Goodbye to Language (2014)

by Afra Nariman

Goodbye to Language (2014)

Director: Jean-Luc Godard

Stars: Jessica Erickson, Héloïse Godet, Zoé Bruneau, Richard Chevallier


“You know, in Russian, ‘kamera’ means prison.”

A meditation on cinema, nature, language and existence, and Godard’s reflection on the events that shaped his generation and ours; Goodbye to Language is a fascinating experimentation with the form of cinema, that touches upon many of the ideas that Godard began to explore back in the ’60s — for example, the arbitrary ineffectiveness of the spoken word, and human beings’ incapability of true communication. 

“Soon, everyone will need an interpreter. To understand the words coming from their own mouths.”

This recalls the conversation regarding the insincerity of language, between Anna Karina’s Nana and the philosopher, at the cafe in Vivre Sa Vie (1962). 

To understand anything fully, one must first deconstruct it — to understand it’s parts, then put it back together. For better or worse, that is what Jean-Luc Godard made a career doing to cinema, from the very beginning with Breathless (1960) — he tried to understand cinema, and there’s no doubt he accomplished that. 

Truth, for Godard, lies between the lines of image and dialogue, or characters and space, or perhaps most of all, between emotions and ideas. Godard often attempted to show these lines by deconstructing images, dialogue, and sounds — deconstructing cinema — and he did so, never as blatantly as in Goodbye to Language.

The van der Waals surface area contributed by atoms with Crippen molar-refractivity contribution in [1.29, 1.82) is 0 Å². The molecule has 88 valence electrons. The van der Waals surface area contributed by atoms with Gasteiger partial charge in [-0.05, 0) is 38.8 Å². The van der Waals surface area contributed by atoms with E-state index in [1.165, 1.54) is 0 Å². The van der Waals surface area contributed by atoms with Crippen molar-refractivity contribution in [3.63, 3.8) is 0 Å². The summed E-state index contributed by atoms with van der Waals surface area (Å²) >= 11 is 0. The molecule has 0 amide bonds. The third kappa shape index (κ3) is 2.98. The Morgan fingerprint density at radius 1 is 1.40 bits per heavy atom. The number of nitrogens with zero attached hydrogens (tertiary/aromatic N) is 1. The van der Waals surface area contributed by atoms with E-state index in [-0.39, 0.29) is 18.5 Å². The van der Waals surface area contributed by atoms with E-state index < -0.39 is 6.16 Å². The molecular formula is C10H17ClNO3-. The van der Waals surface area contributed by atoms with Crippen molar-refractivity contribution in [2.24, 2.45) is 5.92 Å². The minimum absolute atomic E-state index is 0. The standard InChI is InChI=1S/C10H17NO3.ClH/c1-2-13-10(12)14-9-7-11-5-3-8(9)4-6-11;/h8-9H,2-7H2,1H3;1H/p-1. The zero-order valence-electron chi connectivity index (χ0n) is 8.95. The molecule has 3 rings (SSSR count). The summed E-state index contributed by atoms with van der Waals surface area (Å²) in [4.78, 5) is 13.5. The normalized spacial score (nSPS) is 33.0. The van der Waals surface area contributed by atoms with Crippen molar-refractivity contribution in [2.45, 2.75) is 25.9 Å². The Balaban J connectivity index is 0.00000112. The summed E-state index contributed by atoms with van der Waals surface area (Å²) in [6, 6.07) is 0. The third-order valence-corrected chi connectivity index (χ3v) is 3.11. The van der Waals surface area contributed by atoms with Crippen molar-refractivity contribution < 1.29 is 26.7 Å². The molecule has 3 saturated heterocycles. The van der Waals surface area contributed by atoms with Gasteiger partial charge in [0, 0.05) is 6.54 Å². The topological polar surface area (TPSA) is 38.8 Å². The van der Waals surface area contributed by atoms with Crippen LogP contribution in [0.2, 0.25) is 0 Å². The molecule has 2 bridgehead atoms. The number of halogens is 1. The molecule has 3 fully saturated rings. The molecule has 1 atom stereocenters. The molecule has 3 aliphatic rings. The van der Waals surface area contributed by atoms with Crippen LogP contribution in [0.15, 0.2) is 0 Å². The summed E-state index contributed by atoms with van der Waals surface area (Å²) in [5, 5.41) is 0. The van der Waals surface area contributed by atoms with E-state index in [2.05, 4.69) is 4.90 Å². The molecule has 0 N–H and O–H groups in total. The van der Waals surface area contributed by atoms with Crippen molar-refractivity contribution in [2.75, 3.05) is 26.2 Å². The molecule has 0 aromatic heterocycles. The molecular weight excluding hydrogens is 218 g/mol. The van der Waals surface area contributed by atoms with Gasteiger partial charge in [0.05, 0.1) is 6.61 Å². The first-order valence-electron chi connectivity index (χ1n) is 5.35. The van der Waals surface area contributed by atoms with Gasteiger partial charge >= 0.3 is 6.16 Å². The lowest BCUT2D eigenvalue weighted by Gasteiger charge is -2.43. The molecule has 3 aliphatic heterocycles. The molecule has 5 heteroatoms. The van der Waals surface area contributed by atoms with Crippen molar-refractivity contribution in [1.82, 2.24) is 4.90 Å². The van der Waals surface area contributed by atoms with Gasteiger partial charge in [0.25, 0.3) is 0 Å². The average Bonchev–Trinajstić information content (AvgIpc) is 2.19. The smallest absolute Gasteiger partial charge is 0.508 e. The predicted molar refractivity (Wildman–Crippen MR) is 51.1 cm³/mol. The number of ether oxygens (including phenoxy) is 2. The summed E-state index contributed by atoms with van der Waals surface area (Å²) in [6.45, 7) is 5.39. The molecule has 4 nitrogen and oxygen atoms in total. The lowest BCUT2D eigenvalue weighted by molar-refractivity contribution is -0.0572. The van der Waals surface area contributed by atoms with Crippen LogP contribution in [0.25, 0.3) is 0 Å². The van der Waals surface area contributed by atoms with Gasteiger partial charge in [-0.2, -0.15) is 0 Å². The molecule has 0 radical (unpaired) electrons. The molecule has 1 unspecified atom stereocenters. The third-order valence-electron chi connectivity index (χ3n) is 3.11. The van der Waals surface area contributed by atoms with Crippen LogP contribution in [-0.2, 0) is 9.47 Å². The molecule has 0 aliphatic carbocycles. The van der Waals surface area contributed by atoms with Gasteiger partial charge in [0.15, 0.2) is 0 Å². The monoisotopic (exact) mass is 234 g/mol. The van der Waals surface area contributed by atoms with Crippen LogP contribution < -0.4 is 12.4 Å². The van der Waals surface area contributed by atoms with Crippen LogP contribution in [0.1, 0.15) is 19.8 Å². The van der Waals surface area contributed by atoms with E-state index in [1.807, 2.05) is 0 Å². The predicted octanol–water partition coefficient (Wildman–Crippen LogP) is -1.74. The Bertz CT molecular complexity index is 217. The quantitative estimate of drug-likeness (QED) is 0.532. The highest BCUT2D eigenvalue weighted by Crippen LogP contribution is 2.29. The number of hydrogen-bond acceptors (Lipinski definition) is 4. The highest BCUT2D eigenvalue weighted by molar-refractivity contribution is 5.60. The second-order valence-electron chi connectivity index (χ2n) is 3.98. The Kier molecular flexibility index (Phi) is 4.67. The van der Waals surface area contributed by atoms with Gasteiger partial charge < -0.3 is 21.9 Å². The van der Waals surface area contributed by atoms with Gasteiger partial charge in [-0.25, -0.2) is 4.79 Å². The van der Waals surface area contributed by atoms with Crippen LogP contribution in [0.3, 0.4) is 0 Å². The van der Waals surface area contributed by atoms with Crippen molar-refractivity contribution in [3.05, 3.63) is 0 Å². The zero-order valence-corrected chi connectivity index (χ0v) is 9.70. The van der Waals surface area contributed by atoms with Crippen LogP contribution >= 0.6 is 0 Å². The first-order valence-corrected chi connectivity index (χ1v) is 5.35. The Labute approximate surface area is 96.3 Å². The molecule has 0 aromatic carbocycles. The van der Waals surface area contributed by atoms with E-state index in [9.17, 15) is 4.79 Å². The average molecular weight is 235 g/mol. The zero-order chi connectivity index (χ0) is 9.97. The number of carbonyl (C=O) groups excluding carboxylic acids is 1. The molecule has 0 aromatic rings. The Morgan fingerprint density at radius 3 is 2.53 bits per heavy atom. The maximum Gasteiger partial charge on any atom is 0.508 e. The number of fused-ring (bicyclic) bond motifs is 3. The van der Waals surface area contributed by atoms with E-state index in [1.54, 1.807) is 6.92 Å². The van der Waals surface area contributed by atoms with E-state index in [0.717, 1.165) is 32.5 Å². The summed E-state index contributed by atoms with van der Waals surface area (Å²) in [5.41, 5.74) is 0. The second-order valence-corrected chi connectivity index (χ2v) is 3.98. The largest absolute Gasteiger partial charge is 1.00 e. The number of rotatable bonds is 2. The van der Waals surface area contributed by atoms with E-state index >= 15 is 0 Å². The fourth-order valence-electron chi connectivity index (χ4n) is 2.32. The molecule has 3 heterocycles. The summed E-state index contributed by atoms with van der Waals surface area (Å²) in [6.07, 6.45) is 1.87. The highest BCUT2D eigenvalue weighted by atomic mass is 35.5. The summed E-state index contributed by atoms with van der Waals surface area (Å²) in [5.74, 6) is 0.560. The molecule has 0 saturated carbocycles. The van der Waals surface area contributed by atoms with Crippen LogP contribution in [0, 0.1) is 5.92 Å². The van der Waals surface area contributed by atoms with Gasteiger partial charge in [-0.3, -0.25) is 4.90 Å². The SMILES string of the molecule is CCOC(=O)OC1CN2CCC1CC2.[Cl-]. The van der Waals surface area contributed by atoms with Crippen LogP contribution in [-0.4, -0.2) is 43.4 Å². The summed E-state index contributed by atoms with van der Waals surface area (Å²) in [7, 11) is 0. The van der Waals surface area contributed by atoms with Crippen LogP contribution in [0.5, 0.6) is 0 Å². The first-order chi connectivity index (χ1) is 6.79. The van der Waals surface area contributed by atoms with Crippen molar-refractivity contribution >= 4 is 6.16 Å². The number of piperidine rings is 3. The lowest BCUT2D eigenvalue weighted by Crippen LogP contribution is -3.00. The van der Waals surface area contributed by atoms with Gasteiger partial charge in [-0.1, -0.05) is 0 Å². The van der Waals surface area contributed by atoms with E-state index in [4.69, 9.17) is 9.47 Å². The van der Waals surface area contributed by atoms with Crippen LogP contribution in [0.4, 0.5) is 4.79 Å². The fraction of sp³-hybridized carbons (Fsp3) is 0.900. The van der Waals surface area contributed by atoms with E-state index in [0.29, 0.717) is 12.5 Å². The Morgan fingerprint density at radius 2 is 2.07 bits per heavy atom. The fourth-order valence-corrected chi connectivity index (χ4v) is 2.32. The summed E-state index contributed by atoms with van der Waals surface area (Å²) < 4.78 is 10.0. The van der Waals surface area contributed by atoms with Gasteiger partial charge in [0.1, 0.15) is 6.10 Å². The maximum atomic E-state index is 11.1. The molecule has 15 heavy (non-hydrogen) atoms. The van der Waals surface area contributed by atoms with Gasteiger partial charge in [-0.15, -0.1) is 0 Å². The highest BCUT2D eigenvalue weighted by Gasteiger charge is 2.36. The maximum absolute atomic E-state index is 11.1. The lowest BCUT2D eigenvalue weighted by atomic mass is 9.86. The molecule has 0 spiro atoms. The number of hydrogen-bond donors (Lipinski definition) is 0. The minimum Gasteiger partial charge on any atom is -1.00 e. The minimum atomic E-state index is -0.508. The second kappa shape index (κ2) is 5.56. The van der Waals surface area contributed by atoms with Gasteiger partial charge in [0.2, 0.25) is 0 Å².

While his films are not as tuned into emotion, or grounded in humanism (my favorite kind of cinema), as are the films of Bergman, Tarkovsky, Kiarostami, or Bresson — Godard has said that his films may not be emotional, but rather they’re about emotions. Similarly, in his Pierrot le Fou (1965) Jean-Paul Belmondo’s character complains to Anna Karina’s character that she never has ideas, “only feelings.” To which Anna responds: 

“That’s not true. There are ideas inside feelings.”

So, while Godard’s films don’t explore human life through emotion; he is after understanding the ideas behind/within emotions. Returning to my favorite film of his as an example… In Vivre Sa Vie (1962) Godard observes existentialism (idea) in the act of living, and yearning to resist fate through exerting one’s will (emotion). Additionally, in Alphaville (1965), Godard defines his ‘idea’ of a dystopia as a world devoid of emotions. 

Undoubtably, Godard loved cinema as much as anyone; and even if his films were more in the practice of making claims (that can often come across pretentiously) about the world we live in, rather than searching for its truths through a curiosity grounded in humanism, done so more effortlessly without the need to over-intellectualize, akin to the cinema of Bergman, Tarkovsky, Kiarostami, or Bresson — Godard’s cinema is one which he turned his curiosity not so much necessarily on the world, but upon cinema itself — both its potential and its limits. 

In his first film Breathless (1960), Godard defined a characters’ “greatest ambition” as wanting “to become immortal, and then die.” And although never in every way, but certainly in one way or another, his influence on contemporary cinema is still evident in the work of filmmakers globally, particularly in the work of American Independent filmmakers; from Jim Jarmusch and Spike Lee, to Greta Gerwig, Noah Baumbach and Wes Anderson — Godard’s impact lives on.


Some of Godard’s ideas from Goodbye to Language:

“Reacting implies that we react against economic policy, against the police, against welfare.”

“The law that denies its own violence, cheats. The law that denies what turns it into a state apparatus, cheats. The law which deems itself self-legitimatizing, cheats twice.”

“Man, blinded by conscience, is incapable of seeing the world.”

“Only free beings can be strangers to each other. They have a shared freedom but this is what separates them.”

“In your circus of forests, of hills, of valleys, pale death blended the dark battalions.”

“Avoid shattered memories”


Rating: 3 out of 5.

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